That time I dropped my wallet in a snake-infested lagoon at Disney World

If you asked me what purse to carry when traveling, I’d tell you to wear a small bag on a cross-body strap, and keep it close to your body.
I’d tell you to only carry the essentials on your person, and to keep some cash and scans of your pertinent ID and documents in all of your pieces of luggage.
This would be particularly good advice for Disney World, because you’d want to have your hands free for rides, food, and taking pictures. If you were smart, you would follow my advice, right?
Wouldn’t it be nice if I also followed that advice?
I stood in my hotel room at Coronado Springs Resort, planning for my day at Animal Kingdom, I considered my wallet options. I took a bunch of random cards and extra lipgloss out of my cute little leopard clutch, and only left the essentials:
debit card, credit card, work purchasing card, drivers license. I had a $25 pre-paid Visa, so I kept that in the wallet, figuring it could help with souvenir purchases for the kids. One bright pink lip-stain, about $100 cash, and my external phone battery charger. I considered not taking a wallet at all, but I wanted a place to carry the charger, and a place to stash my sunglasses when the sun went down. The phone? Rarely would it leave my photo-trigger-happy hand, but I could fit it in the little leopard clutch when I wanted to.

Disney's Animal Kingdom selfie at the entrance

Ready to start a fun afternoon and evening at Disney’s Animal Kingdom!

Fast forward to the GLORIOUS tree of life at Animal Kingdom. There’s a little out-of-use dock that provides a perfect photo-taking and general viewing platform for the tree.IMG_4824We were trying to identify all the animals in the tree, taking pictures, when… splash.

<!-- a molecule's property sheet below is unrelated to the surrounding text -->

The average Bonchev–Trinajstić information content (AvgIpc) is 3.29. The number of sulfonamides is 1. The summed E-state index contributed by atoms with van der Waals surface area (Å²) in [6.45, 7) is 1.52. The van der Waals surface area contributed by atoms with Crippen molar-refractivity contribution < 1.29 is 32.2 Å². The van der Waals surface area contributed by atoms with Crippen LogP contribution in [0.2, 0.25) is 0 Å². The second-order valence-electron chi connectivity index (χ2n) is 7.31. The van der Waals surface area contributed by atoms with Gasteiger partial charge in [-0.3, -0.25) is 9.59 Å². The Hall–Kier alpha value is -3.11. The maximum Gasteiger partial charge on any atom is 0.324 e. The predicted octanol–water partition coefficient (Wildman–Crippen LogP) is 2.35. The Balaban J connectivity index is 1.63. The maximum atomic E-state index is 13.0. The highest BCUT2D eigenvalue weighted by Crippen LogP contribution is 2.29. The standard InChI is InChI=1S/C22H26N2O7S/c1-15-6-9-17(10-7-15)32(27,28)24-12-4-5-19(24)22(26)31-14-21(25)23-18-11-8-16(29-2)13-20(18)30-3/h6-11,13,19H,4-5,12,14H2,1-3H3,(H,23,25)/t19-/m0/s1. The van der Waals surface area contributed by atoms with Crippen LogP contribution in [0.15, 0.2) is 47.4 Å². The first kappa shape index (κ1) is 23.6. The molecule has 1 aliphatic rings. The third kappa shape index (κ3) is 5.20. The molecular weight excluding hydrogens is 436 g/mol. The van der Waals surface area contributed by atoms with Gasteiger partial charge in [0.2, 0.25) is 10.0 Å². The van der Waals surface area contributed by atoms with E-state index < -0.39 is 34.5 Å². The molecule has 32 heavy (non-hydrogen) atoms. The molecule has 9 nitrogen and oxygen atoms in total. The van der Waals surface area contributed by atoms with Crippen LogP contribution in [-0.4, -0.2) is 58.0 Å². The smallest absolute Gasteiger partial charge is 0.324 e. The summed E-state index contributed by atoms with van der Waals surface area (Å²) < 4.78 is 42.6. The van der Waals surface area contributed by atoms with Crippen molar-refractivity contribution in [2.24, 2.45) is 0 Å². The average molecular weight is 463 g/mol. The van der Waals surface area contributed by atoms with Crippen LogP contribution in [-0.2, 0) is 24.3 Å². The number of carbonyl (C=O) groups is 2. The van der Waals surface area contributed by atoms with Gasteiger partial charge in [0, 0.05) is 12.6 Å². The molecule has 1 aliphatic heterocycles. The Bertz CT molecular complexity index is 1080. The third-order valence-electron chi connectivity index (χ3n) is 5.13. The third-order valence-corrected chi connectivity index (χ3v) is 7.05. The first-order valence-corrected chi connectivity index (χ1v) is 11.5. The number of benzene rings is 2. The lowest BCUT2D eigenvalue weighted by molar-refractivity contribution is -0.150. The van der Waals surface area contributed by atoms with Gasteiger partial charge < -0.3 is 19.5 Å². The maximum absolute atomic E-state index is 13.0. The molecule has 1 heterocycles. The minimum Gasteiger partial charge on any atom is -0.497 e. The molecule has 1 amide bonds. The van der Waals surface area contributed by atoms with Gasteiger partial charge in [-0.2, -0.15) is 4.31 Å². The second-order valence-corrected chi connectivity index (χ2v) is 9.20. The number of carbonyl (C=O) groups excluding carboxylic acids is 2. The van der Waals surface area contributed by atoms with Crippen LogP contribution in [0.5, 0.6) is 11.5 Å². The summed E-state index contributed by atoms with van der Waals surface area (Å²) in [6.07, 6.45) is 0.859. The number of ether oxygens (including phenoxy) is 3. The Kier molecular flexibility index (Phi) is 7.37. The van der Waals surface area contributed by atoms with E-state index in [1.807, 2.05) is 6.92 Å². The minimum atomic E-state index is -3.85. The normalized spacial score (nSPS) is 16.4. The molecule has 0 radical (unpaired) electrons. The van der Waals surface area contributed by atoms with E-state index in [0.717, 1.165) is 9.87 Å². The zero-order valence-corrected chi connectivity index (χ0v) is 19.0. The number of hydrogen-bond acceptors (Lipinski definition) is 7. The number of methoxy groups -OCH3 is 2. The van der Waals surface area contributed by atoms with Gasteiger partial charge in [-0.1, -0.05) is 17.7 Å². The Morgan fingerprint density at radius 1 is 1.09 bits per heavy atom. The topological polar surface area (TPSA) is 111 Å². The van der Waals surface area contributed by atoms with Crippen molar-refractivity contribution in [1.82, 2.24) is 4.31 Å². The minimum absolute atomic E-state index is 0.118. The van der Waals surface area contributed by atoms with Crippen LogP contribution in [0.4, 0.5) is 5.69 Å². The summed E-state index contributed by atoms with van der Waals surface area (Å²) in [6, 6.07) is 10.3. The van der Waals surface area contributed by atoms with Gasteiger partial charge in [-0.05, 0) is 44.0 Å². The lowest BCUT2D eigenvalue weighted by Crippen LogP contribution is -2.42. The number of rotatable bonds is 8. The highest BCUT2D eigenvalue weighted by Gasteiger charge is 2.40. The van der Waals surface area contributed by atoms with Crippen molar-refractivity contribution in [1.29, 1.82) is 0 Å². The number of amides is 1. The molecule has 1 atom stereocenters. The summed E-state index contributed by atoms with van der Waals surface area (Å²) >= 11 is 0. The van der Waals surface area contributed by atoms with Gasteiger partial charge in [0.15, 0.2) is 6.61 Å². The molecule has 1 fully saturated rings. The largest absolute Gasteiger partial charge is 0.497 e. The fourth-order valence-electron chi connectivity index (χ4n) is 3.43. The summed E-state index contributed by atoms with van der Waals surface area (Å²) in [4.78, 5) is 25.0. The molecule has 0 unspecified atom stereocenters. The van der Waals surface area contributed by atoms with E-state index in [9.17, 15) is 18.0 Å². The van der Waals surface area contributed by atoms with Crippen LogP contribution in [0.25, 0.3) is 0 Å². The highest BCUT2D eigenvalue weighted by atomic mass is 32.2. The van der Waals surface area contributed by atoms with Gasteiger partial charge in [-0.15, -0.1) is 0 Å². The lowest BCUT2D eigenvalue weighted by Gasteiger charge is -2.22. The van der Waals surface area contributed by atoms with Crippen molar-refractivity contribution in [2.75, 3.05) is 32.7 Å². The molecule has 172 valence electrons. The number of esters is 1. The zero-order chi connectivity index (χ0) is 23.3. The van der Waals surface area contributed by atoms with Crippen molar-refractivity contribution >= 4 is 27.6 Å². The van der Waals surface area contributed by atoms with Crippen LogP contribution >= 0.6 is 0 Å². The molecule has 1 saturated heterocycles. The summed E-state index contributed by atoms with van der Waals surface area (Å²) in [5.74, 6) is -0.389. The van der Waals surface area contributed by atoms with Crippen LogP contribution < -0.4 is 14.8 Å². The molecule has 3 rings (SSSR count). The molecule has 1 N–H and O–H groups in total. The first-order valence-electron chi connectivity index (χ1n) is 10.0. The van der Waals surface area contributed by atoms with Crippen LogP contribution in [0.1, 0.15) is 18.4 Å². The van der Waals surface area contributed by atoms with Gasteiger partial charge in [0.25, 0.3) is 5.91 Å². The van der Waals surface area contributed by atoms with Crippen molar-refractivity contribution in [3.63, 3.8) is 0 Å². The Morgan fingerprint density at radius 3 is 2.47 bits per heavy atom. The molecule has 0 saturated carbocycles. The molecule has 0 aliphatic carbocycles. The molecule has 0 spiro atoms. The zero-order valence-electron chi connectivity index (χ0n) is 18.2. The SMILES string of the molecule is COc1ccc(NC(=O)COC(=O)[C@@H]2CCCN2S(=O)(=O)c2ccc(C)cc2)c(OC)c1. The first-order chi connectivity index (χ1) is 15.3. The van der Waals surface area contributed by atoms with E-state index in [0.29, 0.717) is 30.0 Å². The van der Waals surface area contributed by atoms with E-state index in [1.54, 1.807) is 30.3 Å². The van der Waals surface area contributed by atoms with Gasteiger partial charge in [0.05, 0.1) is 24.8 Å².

Pam said, “Hey! I think something just dropped!” We looked down, surprised to find water just below us. And there was my little leopard clutch floating right there on the water.

Before I could even comprehend what just happened, it drifted under the cement ramp of the dock, out of site.

Disney Parks staff jumped in to action. They sought lights and grabby hooks and nets and explored every option for finding my wallet.

Unfortunately, the space it fell in to was only 2′ wide, but more than 10′ deep.

mind the gap!

Mind the gap!

The bed, we discovered after prodding it with several long sticks, was several more inches? feet? of sloggy mud. My wallet was irretrievable. Staff worked for about an hour before coming to this conclusion, and I had a hard time accepting it.





I finally had to accept it when the top manager cast member guy (I’m so sorry I can’t remember his name, he was so gracious and kind) said, “We’ve explored every avenue, and we have nothing left to try. Nobody can actually go in the water, so there’s nothing else we can do.”

I asked if that was because of bacteria? Because I’d be willing to risk bacteria. It was around 3:30 p.m., and I was due to get on a plane at 6:00 the next morning. Without identification or any money or any access to money. If only my MagicBand would work out in the rest of the world beyond Disney. “Well, bacteria, yes,” he said, “but more importantly, the dangerous water snakes and potential for alligators.”

Oh. After five days at Disney World, I had seen enough of Florida wildlife to believe him.

Just an alligator. In the water. Right there.

Just an alligator. In the water. Right there.